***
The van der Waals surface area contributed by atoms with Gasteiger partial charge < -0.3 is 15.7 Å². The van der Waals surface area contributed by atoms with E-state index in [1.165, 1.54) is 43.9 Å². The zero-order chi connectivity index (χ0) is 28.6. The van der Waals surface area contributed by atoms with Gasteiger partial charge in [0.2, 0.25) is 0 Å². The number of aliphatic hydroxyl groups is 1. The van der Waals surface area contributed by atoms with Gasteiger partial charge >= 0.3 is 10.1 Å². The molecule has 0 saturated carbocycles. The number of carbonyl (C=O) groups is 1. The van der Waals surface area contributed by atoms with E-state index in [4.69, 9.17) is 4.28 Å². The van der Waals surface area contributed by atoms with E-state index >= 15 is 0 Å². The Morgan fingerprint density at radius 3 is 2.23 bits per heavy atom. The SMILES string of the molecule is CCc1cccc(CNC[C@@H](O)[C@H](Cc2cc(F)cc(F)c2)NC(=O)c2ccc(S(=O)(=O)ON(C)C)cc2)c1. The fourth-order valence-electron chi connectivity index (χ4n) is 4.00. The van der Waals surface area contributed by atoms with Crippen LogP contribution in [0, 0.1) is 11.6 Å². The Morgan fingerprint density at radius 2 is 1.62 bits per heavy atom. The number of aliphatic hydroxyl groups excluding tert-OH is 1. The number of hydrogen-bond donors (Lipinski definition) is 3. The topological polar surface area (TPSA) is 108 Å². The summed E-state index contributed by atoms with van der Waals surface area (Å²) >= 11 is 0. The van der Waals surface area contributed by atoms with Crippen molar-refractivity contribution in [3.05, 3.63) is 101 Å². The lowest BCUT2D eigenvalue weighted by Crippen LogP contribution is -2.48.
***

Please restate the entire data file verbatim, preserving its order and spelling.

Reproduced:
The van der Waals surface area contributed by atoms with Gasteiger partial charge < -0.3 is 15.7 Å². The van der Waals surface area contributed by atoms with E-state index in [1.165, 1.54) is 43.9 Å². The zero-order chi connectivity index (χ0) is 28.6. The van der Waals surface area contributed by atoms with Gasteiger partial charge in [0.2, 0.25) is 0 Å². The number of aliphatic hydroxyl groups is 1. The van der Waals surface area contributed by atoms with Gasteiger partial charge >= 0.3 is 10.1 Å². The molecule has 0 saturated carbocycles. The number of carbonyl (C=O) groups is 1. The van der Waals surface area contributed by atoms with E-state index in [4.69, 9.17) is 4.28 Å². The van der Waals surface area contributed by atoms with E-state index >= 15 is 0 Å². The Morgan fingerprint density at radius 3 is 2.23 bits per heavy atom. The SMILES string of the molecule is CCc1cccc(CNC[C@@H](O)[C@H](Cc2cc(F)cc(F)c2)NC(=O)c2ccc(S(=O)(=O)ON(C)C)cc2)c1. The fourth-order valence-electron chi connectivity index (χ4n) is 4.00. The van der Waals surface area contributed by atoms with Crippen LogP contribution in [0, 0.1) is 11.6 Å². The Morgan fingerprint density at radius 2 is 1.62 bits per heavy atom. The number of aliphatic hydroxyl groups excluding tert-OH is 1. The number of hydrogen-bond donors (Lipinski definition) is 3. The topological polar surface area (TPSA) is 108 Å². The summed E-state index contributed by atoms with van der Waals surface area (Å²) >= 11 is 0. The van der Waals surface area contributed by atoms with Crippen molar-refractivity contribution in [3.05, 3.63) is 101 Å². The lowest BCUT2D eigenvalue weighted by Crippen LogP contribution is -2.48.